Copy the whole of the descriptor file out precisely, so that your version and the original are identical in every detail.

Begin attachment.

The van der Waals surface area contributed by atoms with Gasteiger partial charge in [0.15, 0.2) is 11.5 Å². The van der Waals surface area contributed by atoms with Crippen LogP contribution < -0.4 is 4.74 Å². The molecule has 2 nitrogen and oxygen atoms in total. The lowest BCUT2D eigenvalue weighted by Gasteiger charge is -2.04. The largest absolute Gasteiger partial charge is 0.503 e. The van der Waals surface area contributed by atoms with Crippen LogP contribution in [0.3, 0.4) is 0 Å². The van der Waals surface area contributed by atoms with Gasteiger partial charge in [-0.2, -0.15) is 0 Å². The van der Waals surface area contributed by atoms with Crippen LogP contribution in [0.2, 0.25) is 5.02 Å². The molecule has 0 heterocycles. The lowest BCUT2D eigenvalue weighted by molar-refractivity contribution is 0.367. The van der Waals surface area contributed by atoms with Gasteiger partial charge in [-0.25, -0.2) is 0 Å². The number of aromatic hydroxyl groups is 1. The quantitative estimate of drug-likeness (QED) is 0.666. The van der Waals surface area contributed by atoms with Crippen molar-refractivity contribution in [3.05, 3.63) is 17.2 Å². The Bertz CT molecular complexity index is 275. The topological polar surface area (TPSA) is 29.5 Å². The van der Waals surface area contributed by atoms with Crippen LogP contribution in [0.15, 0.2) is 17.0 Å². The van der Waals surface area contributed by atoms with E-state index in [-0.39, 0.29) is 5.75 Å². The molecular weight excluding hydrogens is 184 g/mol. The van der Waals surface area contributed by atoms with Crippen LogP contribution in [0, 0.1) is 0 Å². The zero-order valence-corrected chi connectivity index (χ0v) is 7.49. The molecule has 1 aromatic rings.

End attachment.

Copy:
The van der Waals surface area contributed by atoms with Gasteiger partial charge in [0.15, 0.2) is 11.5 Å². The van der Waals surface area contributed by atoms with Crippen LogP contribution < -0.4 is 4.74 Å². The molecule has 2 nitrogen and oxygen atoms in total. The lowest BCUT2D eigenvalue weighted by Gasteiger charge is -2.04. The largest absolute Gasteiger partial charge is 0.503 e. The van der Waals surface area contributed by atoms with Crippen LogP contribution in [0.3, 0.4) is 0 Å². The van der Waals surface area contributed by atoms with Gasteiger partial charge in [-0.2, -0.15) is 0 Å². The van der Waals surface area contributed by atoms with Crippen LogP contribution in [0.2, 0.25) is 5.02 Å². The molecule has 0 heterocycles. The lowest BCUT2D eigenvalue weighted by molar-refractivity contribution is 0.367. The van der Waals surface area contributed by atoms with Gasteiger partial charge in [-0.25, -0.2) is 0 Å². The number of aromatic hydroxyl groups is 1. The quantitative estimate of drug-likeness (QED) is 0.666. The van der Waals surface area contributed by atoms with Crippen molar-refractivity contribution in [3.05, 3.63) is 17.2 Å². The Bertz CT molecular complexity index is 275. The topological polar surface area (TPSA) is 29.5 Å². The van der Waals surface area contributed by atoms with Crippen LogP contribution in [0.15, 0.2) is 17.0 Å². The van der Waals surface area contributed by atoms with E-state index in [-0.39, 0.29) is 5.75 Å². The molecular weight excluding hydrogens is 184 g/mol. The van der Waals surface area contributed by atoms with Crippen LogP contribution in [0, 0.1) is 0 Å². The zero-order valence-corrected chi connectivity index (χ0v) is 7.49. The molecule has 1 aromatic rings.